Blog: Kings of the Yukon - an Alaskan river journey
Published: 15 May 2018
In 2013 I received a Churchill Fellowship to travel through Alaska, exploring stories around climate change and resource use. I travelled widely in those eight weeks and my journey led me to Bethel, where I sat in on the trial of 23 Yup'ik fishermen, defending their choice to fish for king salmon during a ban on their fishery. The ban had been enacted by the state, following a sudden and unexplained collapse in salmon numbers, yet the fishermen believed that they were justified in catching them because it was part of their cultural heritage.
When I returned to the UK I wrote an article about the court case for The Atlantic magazine. As I watched from afar, the situation worsened: in 2014, and then again in 2015, a ban was put in place on the fishing of king salmon for the entire Yukon River, an unprecedented move. I could feel that there was a bigger story to be told.
Below: a teenager cuts fish on the Yukon river. Credit: Ulli Mattsson
I have since returned to the north and have spent the past two summers canoeing the length of the Yukon River: 2,000 miles from its source in Canada, across Alaska, to the Bering Sea, covering the same distance that the migrating salmon travel. Along the way I stayed at indigenous villages, often hundreds of miles from the nearest road, and I spoke to them about how they are weathering the decline of the salmon and the impact this is having on their lives. I spoke with people choosing to live by themselves in log cabins in the endless woods, and to commercial fishermen being forced to re-evaluate the livelihoods they have known forever.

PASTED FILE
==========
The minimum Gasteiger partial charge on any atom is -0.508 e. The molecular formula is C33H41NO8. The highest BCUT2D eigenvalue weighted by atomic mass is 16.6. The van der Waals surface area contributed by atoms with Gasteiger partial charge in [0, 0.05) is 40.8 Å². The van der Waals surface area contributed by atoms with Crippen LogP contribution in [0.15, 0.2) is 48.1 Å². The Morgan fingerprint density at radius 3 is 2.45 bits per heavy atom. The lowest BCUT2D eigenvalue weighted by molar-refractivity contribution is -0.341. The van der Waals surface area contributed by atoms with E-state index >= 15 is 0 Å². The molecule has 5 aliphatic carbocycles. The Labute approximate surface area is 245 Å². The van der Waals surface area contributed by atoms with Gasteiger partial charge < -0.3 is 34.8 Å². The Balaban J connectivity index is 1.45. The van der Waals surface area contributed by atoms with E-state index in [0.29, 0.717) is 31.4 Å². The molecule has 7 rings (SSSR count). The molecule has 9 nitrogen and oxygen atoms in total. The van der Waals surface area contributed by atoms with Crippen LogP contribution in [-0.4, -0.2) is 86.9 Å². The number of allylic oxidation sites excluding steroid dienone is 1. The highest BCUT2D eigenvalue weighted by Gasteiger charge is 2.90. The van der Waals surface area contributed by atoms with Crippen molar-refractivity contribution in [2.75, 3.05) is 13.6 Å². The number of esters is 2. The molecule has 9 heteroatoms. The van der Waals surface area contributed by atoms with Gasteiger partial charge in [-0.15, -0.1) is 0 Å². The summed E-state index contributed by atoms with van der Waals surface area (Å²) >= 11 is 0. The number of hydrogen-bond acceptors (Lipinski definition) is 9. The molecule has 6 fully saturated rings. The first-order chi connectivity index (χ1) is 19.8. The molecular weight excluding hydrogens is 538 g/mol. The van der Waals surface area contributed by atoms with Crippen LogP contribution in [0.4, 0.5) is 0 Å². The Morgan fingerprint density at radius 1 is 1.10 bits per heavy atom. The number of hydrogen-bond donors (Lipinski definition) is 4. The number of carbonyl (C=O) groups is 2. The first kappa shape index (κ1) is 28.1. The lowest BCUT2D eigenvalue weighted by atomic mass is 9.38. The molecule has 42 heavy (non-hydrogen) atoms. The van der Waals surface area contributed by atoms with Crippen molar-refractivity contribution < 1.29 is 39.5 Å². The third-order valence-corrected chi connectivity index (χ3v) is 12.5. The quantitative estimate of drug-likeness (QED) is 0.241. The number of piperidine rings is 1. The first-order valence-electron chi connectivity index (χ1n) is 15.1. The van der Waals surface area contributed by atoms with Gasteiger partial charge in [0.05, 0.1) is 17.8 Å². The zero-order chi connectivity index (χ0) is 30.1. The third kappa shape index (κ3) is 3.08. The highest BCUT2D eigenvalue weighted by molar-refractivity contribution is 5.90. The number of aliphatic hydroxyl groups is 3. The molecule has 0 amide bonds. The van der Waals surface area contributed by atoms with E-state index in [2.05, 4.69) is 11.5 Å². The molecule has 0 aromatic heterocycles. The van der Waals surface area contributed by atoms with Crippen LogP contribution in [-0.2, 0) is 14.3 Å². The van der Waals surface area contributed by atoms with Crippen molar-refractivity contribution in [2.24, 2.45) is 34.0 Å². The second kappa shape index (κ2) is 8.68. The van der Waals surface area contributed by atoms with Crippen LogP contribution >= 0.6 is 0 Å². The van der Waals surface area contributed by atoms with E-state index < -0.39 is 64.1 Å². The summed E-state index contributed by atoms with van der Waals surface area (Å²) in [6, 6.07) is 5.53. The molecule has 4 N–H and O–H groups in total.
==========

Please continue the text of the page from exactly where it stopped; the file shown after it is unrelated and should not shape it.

The Kings of the Yukon is published today by Particular Books. In it, I tell the story of that journey from the river's source to its mouth, travelling at the same time that the king salmon were swimming upriver. It is a series of portraits of the people who I met, all of them bound together by the river that they lived on and the salmon that flowed past them every summer.
I came to realise that to talk to people about the fish was to ask them deeper questions: why do they choose to live where they do; what do they hope for their children's futures; what does it mean to be indigenous in twenty-first century America? I saw that it is impossible to separate the salmon from the people, the people from the land, and that to alter one is to affect the entire web. Such remote places are being changed by the same forces that are shaping the rest of our planet: climate change, globalisation, the extraction of resources. The future of the king salmon hangs in the balance, and so do the lives of those who depend upon them.
Top photo credit: Ulli Mattsson
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